Luis Gutierrez

Study: Illinois Reps. Bobby Rush, Luis Gutierrez Miss Most Votes in House

Two Illinois members of the U.S. House of Representatives have missed more House votes than any other member, according to a new study.

The study, conducted by ProPublica, shows that Rep. Bobby Rush and Rep. Luis Gutierrez have missed the most House votes out of all 434 current voting lawmakers. The grand percentage of missed votes by Rush stands at 22.4 percent, and Gutierrez's stands at 15.1 percent.

Rush has represented Illinois' 1st District, which covers part of Chicago's South Side as well as some south and southwest suburbs, since 1993. Out of 6,906 votes in the House since 2007, Rush has missed 1,549. Of those missed votes, Rush offered explanations for about a quarter of them, according to ProPublica.

Health issues for Rush and his wife were main explanations for his high number of missed votes, according to ProPublica. It's possible that data that precedes 2007 would show a much lower percentage for Rush.

Gutierrez has held office since 1993 as well, representing Illinois' 4th District, which covers parts of Chicago's South and Southwest Sides as well as some west and northwest suburbs. Gutierrez has also missed more than 1,000 votes since he was first elected, skipping a total of 1,044 out of 6,902. Of those votes, he offered explanations for about 41 percent of them, according to the study.

ProPublica's study also delved into the reasons for missed votes, although the statistics show that many representatives did not offer descriptive explanations. For Rush, the grand majority of his missed votes (344) were due to medical matters, but 63 of his absences were "ambiguous" or did not have an explanation.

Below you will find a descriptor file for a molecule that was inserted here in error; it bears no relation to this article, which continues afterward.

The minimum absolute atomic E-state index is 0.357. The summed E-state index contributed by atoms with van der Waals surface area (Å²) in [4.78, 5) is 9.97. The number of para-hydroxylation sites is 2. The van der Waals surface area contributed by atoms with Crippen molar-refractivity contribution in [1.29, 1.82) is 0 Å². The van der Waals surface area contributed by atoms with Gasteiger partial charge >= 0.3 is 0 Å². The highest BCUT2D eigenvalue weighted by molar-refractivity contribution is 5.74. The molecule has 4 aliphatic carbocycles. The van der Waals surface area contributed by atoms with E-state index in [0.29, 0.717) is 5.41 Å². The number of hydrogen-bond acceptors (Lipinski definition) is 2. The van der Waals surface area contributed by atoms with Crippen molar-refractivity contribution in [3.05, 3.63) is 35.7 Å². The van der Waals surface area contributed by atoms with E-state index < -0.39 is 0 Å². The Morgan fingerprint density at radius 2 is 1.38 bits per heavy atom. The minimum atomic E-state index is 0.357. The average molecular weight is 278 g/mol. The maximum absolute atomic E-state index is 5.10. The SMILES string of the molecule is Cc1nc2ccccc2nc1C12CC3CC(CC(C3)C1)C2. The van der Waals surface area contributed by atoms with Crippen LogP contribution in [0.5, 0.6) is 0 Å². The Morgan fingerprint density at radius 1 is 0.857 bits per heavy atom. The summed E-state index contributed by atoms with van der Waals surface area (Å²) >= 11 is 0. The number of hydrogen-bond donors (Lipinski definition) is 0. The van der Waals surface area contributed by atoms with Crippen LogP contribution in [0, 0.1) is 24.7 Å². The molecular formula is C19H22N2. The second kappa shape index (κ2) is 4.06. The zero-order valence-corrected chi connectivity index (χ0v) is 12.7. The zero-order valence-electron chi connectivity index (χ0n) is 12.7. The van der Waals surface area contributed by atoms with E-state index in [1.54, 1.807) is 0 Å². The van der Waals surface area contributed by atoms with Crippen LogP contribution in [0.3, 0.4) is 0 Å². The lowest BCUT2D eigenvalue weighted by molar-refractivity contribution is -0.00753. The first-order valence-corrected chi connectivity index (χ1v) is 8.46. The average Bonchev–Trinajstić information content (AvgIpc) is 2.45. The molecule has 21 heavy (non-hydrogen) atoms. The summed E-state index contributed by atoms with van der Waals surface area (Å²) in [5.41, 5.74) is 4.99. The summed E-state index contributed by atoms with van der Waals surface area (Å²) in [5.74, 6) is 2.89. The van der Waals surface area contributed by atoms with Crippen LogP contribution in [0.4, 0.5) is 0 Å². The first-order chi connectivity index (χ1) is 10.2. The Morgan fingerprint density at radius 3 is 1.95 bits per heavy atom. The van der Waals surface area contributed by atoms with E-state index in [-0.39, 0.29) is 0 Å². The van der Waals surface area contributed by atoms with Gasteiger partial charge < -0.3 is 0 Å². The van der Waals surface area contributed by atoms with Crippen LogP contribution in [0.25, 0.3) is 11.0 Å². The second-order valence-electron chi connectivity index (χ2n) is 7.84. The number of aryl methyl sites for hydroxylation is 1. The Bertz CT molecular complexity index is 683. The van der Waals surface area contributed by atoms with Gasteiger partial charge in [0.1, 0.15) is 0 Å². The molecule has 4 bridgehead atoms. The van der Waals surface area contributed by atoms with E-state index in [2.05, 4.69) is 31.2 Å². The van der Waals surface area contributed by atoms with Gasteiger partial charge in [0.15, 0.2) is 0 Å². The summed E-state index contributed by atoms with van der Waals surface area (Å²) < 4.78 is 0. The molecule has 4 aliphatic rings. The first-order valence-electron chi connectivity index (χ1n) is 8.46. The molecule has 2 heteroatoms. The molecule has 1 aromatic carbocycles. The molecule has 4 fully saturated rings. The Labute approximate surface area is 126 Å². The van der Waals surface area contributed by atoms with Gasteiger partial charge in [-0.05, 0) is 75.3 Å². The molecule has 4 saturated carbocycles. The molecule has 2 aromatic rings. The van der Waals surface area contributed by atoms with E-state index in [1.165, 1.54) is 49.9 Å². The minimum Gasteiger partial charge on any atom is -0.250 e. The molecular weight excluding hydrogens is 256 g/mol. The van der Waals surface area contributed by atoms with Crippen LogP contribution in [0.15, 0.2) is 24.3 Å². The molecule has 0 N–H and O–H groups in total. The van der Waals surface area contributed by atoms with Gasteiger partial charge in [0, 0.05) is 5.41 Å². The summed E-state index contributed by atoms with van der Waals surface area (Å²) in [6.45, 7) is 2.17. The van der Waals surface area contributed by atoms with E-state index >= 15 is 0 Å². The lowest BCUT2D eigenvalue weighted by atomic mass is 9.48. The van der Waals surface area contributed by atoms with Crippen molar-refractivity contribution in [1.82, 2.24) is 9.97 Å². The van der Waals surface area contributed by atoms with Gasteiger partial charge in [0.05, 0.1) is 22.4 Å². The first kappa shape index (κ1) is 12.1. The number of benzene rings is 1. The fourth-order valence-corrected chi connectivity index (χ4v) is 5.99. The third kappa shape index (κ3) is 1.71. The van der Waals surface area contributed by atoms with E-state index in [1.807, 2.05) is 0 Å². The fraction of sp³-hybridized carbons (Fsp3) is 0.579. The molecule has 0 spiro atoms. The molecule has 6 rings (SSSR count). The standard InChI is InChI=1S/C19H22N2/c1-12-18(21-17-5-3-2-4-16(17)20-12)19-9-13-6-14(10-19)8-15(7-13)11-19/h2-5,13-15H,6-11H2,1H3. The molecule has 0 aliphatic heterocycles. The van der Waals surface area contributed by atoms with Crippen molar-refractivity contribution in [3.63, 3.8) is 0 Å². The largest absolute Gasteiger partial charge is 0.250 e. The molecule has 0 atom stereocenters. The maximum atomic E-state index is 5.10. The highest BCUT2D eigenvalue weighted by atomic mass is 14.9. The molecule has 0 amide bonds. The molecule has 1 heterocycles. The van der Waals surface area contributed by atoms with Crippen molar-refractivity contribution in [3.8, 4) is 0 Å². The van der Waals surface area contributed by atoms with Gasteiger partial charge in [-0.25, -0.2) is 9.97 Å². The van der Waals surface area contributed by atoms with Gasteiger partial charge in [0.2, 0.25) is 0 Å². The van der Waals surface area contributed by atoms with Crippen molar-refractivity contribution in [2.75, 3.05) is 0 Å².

Most of Gutierrez's absences (335) are also documented as ambiguous or without reason. His biggest concrete explanation (68) was personal or family matters followed by "official business" (32). ProPublica credits many of his absences to his personal work on immigration policy, which keeps him on the road frequently.

The lawmakers' explanations for missed votes are logged in the Congressional Record, and many of them also say how they would have voted if they were present. According to ProPublica, the most common explanations are travel delays, job fairs in their districts, births of their children, graduation ceremonies and illness. Lawmakers have also missed more than 2,000 votes due to medical reasons, the study found.

Although many explanations are due to circumstance, some lawmakers skip a vote to send a message. ProPublica notes that Rep. Jan Schakowsky of Illinois missed a vote in 2012 on a resolution that would have held Eric Holder in contempt of Congress due to her position on the matter. Her explanation in the Congressional Record reads "I would not participate in what I strongly believe was an abuse of power by the majority." 

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